Keeping and growing plants is part art and part science.
That is equally true for cannabis cultivation.
You get a better feel for the ‘art’ portion of the equation as you get more grows under your belt.
The same is true for the ‘science’ portion. But unlike the art, you can research the science and actually get it right from the start.
When it comes to the science of growing cannabis, two of the most important factors are heat and humidity. You know the ideal levels of both (if not, we do cover that briefly below).
It is up to you to maintain those levels. Few factors have a larger impact on your grow being a success than getting the temperature and humidity right.
Today we will tackle one aspect of this: what to do if your humidity is too high. So let’s dive right in and learn how you can lower the humidity in your grow tent.
- 1 How To Lower Humidity In A Grow Tent
- 1.1 Different Growth Stages Need Different Humidity
- 1.2 Why Lower Humidity In Your Grow Tent?
- 1.3 Lowering Humidity In A Grow Tent
- 2 Lower Grow Tent Humidity: Final Thoughts
How To Lower Humidity In A Grow Tent
Cannabis is not a picky plant. It can grow in a variety of conditions. But if you give it the perfect conditions, it will reward you with much larger and much higher quality harvests.
And even the perfect conditions are not something the plant is picky about. It likes room temperature and average humidity. So nothing unusual.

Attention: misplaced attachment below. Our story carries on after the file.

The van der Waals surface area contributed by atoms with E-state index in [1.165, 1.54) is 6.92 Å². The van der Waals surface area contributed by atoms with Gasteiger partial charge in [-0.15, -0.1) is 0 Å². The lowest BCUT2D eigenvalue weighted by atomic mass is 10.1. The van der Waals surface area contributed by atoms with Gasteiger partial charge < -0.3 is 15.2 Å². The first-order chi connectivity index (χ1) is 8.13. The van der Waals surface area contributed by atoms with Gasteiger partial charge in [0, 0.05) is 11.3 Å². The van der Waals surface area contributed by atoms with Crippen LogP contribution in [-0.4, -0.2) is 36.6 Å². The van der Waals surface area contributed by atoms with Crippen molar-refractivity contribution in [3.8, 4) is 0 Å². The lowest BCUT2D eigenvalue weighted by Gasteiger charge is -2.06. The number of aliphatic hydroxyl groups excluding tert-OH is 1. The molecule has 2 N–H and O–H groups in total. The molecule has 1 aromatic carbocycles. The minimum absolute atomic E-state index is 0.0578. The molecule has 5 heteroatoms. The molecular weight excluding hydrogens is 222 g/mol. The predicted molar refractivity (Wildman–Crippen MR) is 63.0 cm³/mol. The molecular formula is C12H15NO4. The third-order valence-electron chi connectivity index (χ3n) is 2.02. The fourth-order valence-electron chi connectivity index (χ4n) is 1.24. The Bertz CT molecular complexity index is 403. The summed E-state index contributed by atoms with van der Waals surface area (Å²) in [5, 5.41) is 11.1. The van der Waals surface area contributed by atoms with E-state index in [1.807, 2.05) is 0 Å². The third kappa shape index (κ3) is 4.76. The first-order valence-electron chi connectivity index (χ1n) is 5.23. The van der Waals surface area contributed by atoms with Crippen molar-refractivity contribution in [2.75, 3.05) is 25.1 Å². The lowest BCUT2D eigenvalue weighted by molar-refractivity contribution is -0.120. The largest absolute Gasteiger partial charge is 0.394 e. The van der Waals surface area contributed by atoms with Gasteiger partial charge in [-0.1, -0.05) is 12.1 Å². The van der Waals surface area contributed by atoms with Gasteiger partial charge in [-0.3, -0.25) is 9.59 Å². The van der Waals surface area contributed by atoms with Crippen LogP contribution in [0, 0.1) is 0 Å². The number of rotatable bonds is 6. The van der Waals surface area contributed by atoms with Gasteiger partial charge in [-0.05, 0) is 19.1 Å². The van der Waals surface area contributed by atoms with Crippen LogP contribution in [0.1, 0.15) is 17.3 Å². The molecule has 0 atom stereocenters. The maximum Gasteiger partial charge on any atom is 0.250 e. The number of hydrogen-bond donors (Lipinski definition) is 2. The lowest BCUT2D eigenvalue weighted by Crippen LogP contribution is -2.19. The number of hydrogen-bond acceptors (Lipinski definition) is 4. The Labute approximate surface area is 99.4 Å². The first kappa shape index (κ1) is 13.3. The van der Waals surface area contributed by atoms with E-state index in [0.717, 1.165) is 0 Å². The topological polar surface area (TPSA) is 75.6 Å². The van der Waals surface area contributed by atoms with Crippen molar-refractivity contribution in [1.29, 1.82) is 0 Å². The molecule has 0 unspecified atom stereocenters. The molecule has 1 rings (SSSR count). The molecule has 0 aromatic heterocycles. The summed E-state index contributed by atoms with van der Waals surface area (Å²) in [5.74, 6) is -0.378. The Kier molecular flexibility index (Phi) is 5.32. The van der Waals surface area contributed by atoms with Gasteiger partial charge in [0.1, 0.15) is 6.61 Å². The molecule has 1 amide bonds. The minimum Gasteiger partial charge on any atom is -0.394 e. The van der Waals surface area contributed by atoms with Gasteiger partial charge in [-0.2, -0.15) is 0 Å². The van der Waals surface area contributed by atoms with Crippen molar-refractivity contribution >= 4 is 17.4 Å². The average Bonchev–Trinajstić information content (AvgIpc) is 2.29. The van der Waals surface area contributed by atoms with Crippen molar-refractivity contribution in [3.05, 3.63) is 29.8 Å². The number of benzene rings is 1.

That said, the ideal temperature and humidity levels do change as the plant grows more mature. The end result is that marijuana plants need far less moisture toward the end of their growth cycle.
Different Growth Stages Need Different Humidity
In the early stages of growth, the humidity level needs to be higher. Plants love high humidity in this stage. But as plants enter the later growth stages, the humidity level needs to be lower.
Here are the ideal humidity levels for each stage of plant growth.
- Seedlings and early veg: 70 – 75%
- Veg: 50 – 70%
- Flower: 40 – 50%
Generally, you won’t have any need to reduce humidity during vegging. In fact, depending on the local climate, you may have to take steps to raise grow tent humidity.
But during flowering, this changes. You might struggle a bit to keep humidity levels down. Unless you keep reading. Then you’ll know exactly what to do. But first, let’s briefly cover why you need to keep humidity in check.
Why Lower Humidity In Your Grow Tent?
Humidity in your grow tent can cause mold, fungi, rotten buds and mildew. It even slows down the growth of your plants.
The most common is something called bud rot, which is akin to the grim reaper for plants showing up in your grow tent. It manifests as a white powdery substance at first, then it gets gray, and finally black.
If your buds get bud rot or powdery mildew, they are useless and must be tossed out. Do not consume those buds.
What does bud rot have to do with lowering grow tent humidity? It is a direct result of too much moisture in the air, and the primary reason you need to keep humidity in check.
But bud rot and other types of mold and mildew are not the only reason. There is also an internal reason why you want to keep the moisture content of the air from getting too high.
Internal Health Effects Of High Humidity